Andrew Ferguson, author of Crazy U: One Dad's Crash Course in Getting His Kid Into College, had an op-ed in the Wall Street Journal on the college admissions process:
This is the week when it almost—almost—ends. April 1 is the date by which colleges and universities have customarily notified applicants whether they've been accepted to next year's freshman class. Applicants then have until May 1 to decide to accept the offer. It can be a disorienting change, for both the lucky students and their soon-to-be-impoverished parents.
Soon the notes will arrive, if they haven't already, from deans entreating your son or daughter to come spend the night on campus, loaf in the student union, and dine for free in the food court that has replaced what primitive peoples once called the "cafeteria." Cell phones will chirp with calls from even chirpier alumni telling tales of uplift and achievement. Some applicants will receive unexpectedly generous packages of financial aid. Such attention! It's as if the haughty and remote Beatrice suddenly turned to the panting Dante and started unbuttoning his shirt.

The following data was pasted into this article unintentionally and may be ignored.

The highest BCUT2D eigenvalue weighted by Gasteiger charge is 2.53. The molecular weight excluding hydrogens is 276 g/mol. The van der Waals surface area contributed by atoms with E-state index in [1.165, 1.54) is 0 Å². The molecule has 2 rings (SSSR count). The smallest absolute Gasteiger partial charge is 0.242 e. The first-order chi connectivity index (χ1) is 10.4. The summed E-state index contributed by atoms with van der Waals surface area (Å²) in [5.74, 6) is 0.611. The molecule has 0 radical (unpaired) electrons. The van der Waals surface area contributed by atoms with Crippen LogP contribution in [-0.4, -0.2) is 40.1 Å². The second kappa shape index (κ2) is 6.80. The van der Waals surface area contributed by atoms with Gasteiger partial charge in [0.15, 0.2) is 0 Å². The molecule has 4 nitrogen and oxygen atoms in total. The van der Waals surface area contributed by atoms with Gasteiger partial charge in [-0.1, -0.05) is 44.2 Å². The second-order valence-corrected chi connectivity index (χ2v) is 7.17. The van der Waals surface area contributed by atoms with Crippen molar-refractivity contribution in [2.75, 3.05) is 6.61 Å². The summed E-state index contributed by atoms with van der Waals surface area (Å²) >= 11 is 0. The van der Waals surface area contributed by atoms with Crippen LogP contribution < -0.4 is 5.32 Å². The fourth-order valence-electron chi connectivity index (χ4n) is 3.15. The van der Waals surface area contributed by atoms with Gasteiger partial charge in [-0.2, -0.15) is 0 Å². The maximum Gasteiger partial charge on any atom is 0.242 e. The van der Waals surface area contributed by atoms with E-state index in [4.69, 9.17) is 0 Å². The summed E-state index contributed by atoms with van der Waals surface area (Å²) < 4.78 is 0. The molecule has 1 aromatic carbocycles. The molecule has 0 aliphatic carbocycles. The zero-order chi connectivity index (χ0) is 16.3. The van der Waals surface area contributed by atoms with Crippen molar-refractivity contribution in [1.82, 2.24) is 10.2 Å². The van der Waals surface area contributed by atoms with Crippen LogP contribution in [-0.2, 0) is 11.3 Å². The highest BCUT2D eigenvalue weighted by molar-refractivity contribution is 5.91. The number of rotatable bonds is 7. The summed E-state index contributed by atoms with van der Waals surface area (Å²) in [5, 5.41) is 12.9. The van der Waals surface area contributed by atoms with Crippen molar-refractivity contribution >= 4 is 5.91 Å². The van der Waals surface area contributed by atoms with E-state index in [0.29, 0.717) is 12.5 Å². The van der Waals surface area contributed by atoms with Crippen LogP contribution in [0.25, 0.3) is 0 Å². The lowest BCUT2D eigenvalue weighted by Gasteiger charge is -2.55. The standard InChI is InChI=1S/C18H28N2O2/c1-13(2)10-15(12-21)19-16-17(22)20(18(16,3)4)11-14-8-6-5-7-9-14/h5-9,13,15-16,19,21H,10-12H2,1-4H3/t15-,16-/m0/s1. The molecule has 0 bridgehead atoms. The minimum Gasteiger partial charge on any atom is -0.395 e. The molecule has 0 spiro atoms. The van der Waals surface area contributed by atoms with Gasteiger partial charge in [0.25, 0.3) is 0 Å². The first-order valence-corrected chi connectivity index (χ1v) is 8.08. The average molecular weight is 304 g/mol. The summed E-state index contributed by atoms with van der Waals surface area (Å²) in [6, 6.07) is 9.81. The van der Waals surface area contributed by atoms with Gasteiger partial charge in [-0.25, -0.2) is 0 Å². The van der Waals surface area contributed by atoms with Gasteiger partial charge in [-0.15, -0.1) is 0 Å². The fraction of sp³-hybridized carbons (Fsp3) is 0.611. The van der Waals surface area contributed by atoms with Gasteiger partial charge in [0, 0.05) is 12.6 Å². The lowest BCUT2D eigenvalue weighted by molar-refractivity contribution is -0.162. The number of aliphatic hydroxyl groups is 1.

The highlight of this wooing, or so the schools hope, is "Accepted Students' Day." My own experience from a few years back was, from what I can tell, typical. Our big state university—BSU, as I came to think of it—invited our just-accepted son to bring his parents for a special program over an April weekend.
Whole thing here.